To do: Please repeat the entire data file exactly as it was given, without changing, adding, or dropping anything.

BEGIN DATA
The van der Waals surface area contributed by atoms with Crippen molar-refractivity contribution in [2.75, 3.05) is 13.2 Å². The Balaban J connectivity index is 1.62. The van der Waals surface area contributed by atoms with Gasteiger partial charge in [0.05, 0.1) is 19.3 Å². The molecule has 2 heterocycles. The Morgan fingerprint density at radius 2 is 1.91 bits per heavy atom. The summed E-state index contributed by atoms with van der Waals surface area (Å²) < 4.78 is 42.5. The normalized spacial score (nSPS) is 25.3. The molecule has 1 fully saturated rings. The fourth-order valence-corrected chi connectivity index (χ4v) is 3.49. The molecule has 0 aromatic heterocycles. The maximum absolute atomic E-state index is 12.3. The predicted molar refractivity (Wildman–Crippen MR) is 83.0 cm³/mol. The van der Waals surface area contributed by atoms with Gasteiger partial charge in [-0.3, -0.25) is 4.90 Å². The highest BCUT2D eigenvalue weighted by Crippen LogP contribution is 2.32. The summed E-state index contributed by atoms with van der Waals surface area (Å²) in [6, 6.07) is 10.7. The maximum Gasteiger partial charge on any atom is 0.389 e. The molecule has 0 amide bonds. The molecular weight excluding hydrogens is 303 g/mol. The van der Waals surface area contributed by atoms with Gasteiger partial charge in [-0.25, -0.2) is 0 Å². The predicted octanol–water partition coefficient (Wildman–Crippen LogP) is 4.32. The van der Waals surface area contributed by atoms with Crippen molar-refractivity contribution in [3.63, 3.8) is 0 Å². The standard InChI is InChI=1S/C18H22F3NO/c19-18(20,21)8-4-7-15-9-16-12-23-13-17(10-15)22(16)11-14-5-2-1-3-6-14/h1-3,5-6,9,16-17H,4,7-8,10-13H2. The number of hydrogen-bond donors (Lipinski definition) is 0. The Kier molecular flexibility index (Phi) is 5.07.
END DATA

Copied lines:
The van der Waals surface area contributed by atoms with Crippen molar-refractivity contribution in [2.75, 3.05) is 13.2 Å². The Balaban J connectivity index is 1.62. The van der Waals surface area contributed by atoms with Gasteiger partial charge in [0.05, 0.1) is 19.3 Å². The molecule has 2 heterocycles. The Morgan fingerprint density at radius 2 is 1.91 bits per heavy atom. The summed E-state index contributed by atoms with van der Waals surface area (Å²) < 4.78 is 42.5. The normalized spacial score (nSPS) is 25.3. The molecule has 1 fully saturated rings. The fourth-order valence-corrected chi connectivity index (χ4v) is 3.49. The molecule has 0 aromatic heterocycles. The maximum absolute atomic E-state index is 12.3. The predicted molar refractivity (Wildman–Crippen MR) is 83.0 cm³/mol. The van der Waals surface area contributed by atoms with Gasteiger partial charge in [-0.3, -0.25) is 4.90 Å². The highest BCUT2D eigenvalue weighted by Crippen LogP contribution is 2.32. The summed E-state index contributed by atoms with van der Waals surface area (Å²) in [6, 6.07) is 10.7. The maximum Gasteiger partial charge on any atom is 0.389 e. The molecule has 0 amide bonds. The molecular weight excluding hydrogens is 303 g/mol. The van der Waals surface area contributed by atoms with Gasteiger partial charge in [-0.25, -0.2) is 0 Å². The predicted octanol–water partition coefficient (Wildman–Crippen LogP) is 4.32. The van der Waals surface area contributed by atoms with Crippen molar-refractivity contribution in [3.63, 3.8) is 0 Å². The standard InChI is InChI=1S/C18H22F3NO/c19-18(20,21)8-4-7-15-9-16-12-23-13-17(10-15)22(16)11-14-5-2-1-3-6-14/h1-3,5-6,9,16-17H,4,7-8,10-13H2. The number of hydrogen-bond donors (Lipinski definition) is 0. The Kier molecular flexibility index (Phi) is 5.07.